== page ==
A system that allows a person to use their thoughts alone to switch on a gene in a batch of cultured cells, or even in a mouse, has been developed by scientists in Switzerland.
Writing in Nature Communications, ETH Zurich researcher Marc Folcher and his colleagues engineered into a batch of cells a bacterial gene coding for a light-sensitive chemical similar to the rhodopsin used by the eyes to enable us to see. This was coupled to a second gene that acted as a reporter and could be turned on by shining near-infrared light onto these cells. A lamp producing this light was linked to a computer that was eavesdropping on the brainwaves of a human volunteer.
When this subject thought or meditated in a certain way the right pattern of brain waves were produced, triggering the computer to turn on the infrared light, bathing the cells that were growing in an adjacent dish. This activated the light-sensitive gene, in turn switching on the reporter gene, which the team could detect.
Next they implanted the light-sensitive cells into mice and were able to show that, again, using the power of thought, a human subject could turn on the expression of the reporter gene, this time inside an animal.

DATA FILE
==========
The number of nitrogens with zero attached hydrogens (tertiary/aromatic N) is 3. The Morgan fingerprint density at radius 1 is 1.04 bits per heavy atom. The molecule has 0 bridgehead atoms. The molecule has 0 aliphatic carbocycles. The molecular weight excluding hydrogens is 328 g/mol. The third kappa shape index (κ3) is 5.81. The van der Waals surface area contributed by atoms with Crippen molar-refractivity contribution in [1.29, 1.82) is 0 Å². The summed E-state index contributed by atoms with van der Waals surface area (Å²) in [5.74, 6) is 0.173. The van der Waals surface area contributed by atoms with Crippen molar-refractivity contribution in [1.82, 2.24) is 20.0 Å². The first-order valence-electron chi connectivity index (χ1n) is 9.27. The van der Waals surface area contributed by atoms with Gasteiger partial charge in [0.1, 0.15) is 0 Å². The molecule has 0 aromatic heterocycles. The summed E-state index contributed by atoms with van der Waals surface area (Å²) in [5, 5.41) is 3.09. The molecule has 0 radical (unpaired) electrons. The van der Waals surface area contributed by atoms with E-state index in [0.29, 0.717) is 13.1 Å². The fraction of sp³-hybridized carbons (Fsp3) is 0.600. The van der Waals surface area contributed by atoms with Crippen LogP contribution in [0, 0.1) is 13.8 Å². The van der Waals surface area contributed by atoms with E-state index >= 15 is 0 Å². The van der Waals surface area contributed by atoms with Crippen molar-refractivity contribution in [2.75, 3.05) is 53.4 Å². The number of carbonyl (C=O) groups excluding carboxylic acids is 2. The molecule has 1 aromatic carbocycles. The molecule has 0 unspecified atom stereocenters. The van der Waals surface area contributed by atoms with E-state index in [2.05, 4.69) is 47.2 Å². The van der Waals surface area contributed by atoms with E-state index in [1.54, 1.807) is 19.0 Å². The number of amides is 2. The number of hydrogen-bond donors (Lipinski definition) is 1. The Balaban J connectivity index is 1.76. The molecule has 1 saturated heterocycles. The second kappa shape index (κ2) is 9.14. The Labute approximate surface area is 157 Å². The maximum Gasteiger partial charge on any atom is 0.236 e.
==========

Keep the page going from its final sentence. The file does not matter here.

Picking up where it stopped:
Finally the researchers developed a tiny wireless implant comprising a coil to pick up power and an LED light source. Placed under the skin of test mice, the device could be turned on in the same way where it could activate expression of the reporter gene in cells implanted next to it.
This is a proof of concept, the team say, of how devices could be developed in future that would use the power of thought to achieve genetic control over implants and other cybernetic devices. A diabetic patient might, for instance, be equipped with an insulin-secreting implant containing cells that could control blood sugar through the power of thought alone rather than having to reach for an insulin syringe.